Egg watch is on for the Harmar bald eagles
Egg-ticipation is in full swing at the Harmar bald eagle nest, although there is no webcam to confirm the details.
The Audubon Society of Western Pennsylvania is expected to confirm any day that the eagles have at least one egg based upon their behavior at the nest.
This is the pair’s sixth year nesting on the same bluff above Route 28 in Harmar.
The formerly endangered raptors, often soaring over the highway, the Hulton Bridge and the Allegheny River, built a new nest not far from their old nest on a hillside above the highway.
Their old nest fell, presumably during a storm, from a huge sycamore tree, where a webcam is mounted. Without a camera at the new nest site, though, the details of the birds’ nesting activity are observed from the ground.
Without the benefit of a webcam, researchers for years have relied on certain behaviors to confirm the laying of eggs, nesting and the feeding of young.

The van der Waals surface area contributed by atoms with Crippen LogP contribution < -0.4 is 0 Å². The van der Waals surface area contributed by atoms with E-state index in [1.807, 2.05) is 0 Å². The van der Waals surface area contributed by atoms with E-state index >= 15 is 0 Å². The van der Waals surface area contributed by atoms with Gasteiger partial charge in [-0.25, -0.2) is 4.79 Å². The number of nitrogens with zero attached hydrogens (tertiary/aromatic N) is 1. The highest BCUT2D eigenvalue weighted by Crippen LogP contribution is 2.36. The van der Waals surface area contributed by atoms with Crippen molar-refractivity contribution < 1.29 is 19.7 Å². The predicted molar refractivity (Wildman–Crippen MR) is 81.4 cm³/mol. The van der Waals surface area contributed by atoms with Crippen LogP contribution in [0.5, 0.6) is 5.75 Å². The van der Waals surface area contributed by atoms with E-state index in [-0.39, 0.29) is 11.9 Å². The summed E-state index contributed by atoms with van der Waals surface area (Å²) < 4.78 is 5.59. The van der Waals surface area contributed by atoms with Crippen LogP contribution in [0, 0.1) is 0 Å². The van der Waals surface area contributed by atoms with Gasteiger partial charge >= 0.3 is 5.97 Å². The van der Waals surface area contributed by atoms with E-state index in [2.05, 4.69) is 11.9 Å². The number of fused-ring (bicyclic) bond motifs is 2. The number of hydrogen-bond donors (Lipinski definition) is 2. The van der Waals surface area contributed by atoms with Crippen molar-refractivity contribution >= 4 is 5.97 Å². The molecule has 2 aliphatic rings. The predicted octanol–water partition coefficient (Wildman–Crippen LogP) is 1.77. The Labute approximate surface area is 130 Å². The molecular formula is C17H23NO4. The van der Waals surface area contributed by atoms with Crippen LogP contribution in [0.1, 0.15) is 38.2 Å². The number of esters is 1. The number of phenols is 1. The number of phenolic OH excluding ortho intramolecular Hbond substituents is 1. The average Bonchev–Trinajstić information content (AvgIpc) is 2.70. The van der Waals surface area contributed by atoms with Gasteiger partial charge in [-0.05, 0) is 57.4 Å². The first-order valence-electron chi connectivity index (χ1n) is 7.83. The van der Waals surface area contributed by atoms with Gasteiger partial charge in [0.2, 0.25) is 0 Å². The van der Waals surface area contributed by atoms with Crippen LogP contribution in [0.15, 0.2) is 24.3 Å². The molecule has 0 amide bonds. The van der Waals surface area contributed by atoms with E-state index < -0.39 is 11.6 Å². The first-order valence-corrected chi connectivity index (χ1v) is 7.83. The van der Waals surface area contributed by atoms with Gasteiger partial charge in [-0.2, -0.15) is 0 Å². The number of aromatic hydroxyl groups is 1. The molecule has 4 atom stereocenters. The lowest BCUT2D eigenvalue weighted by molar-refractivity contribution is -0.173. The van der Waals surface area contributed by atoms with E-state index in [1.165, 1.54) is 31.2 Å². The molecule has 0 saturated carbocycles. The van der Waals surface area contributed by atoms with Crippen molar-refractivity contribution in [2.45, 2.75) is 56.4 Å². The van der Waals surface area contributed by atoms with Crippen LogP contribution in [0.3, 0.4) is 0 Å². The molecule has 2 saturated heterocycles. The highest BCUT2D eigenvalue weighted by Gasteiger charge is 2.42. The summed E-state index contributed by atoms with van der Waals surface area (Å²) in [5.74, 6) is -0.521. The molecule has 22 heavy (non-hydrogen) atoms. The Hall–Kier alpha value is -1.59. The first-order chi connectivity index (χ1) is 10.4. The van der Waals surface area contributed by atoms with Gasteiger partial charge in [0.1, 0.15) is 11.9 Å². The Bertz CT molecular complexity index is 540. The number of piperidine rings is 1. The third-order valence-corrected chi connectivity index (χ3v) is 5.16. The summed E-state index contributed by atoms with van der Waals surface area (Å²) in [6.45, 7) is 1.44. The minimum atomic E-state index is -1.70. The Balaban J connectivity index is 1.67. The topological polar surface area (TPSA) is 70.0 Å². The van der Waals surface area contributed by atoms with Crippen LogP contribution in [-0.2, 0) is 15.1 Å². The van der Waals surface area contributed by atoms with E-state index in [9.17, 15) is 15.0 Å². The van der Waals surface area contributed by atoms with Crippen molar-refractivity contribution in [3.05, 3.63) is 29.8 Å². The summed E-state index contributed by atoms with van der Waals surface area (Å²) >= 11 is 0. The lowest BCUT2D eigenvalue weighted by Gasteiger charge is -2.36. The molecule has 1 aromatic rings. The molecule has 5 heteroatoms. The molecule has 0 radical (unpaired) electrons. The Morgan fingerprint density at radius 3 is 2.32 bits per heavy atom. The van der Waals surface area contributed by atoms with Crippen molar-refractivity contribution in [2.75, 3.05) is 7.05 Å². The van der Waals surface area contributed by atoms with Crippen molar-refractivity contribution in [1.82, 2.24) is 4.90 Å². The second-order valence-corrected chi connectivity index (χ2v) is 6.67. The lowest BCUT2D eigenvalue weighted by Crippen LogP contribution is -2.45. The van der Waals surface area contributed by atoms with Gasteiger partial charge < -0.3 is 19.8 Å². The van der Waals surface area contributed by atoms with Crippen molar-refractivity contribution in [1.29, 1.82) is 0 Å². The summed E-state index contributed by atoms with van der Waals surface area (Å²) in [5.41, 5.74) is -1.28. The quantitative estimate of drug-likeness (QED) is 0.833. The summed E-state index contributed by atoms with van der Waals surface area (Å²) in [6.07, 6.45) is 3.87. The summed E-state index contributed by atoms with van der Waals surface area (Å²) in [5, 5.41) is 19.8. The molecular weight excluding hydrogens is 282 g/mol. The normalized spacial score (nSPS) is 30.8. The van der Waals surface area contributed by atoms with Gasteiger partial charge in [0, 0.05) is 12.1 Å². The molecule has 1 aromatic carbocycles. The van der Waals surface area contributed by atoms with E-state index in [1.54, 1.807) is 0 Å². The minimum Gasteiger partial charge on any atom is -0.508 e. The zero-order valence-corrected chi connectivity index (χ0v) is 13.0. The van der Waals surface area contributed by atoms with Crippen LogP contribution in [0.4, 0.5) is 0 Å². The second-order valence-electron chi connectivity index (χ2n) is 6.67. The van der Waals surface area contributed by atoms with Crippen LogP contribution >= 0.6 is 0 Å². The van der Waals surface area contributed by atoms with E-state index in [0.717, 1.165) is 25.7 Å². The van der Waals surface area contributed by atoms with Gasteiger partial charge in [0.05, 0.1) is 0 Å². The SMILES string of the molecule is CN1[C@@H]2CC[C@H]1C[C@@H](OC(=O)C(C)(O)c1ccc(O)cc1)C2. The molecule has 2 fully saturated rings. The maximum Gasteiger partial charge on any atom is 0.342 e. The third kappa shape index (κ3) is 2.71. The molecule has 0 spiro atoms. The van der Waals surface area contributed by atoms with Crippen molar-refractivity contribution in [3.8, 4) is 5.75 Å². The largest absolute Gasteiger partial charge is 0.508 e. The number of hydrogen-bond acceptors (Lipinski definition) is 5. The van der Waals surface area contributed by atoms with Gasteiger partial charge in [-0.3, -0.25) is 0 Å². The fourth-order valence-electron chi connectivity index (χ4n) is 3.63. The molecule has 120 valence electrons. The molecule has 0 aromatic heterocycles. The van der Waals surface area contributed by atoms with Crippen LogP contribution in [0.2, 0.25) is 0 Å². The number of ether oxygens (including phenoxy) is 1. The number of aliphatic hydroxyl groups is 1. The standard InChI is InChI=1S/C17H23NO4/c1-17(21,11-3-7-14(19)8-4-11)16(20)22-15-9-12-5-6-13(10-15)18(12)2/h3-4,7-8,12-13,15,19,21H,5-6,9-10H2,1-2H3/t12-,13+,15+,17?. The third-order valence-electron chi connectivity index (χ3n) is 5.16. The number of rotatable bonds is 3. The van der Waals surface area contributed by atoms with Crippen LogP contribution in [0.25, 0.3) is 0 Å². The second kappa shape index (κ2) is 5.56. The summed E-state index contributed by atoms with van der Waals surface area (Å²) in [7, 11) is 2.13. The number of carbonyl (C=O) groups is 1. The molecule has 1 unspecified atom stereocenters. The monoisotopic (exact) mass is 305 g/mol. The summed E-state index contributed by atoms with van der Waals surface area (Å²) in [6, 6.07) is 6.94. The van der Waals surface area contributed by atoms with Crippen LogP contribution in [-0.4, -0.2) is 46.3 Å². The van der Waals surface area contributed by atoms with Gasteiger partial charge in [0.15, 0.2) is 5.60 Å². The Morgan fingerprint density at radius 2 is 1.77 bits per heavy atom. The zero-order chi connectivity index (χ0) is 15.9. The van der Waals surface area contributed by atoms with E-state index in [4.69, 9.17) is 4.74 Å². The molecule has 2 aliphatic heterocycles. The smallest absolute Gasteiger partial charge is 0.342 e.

Bird watchers and photographers are monitoring the Harmar eagles, said Rachel Handel, Audubon Society spokeswoman. They’re waiting to see if the birds stay in the nest for at least 24 hours, with the male and female alternating nest duty, Handel said.
Eagles typically lay one to three eggs, which take 35 days to hatch. Both parents will incubate the eggs continuously.
Last year, the Harmar couple produced two young eagles, which delighted bird watchers as they learned to fly, often landing on the rock cliffs along Route 28.
Mary Ann Thomas is a Tribune-Review staff writer. You can contact Mary at 724-226-4691, [email protected] or via Twitter .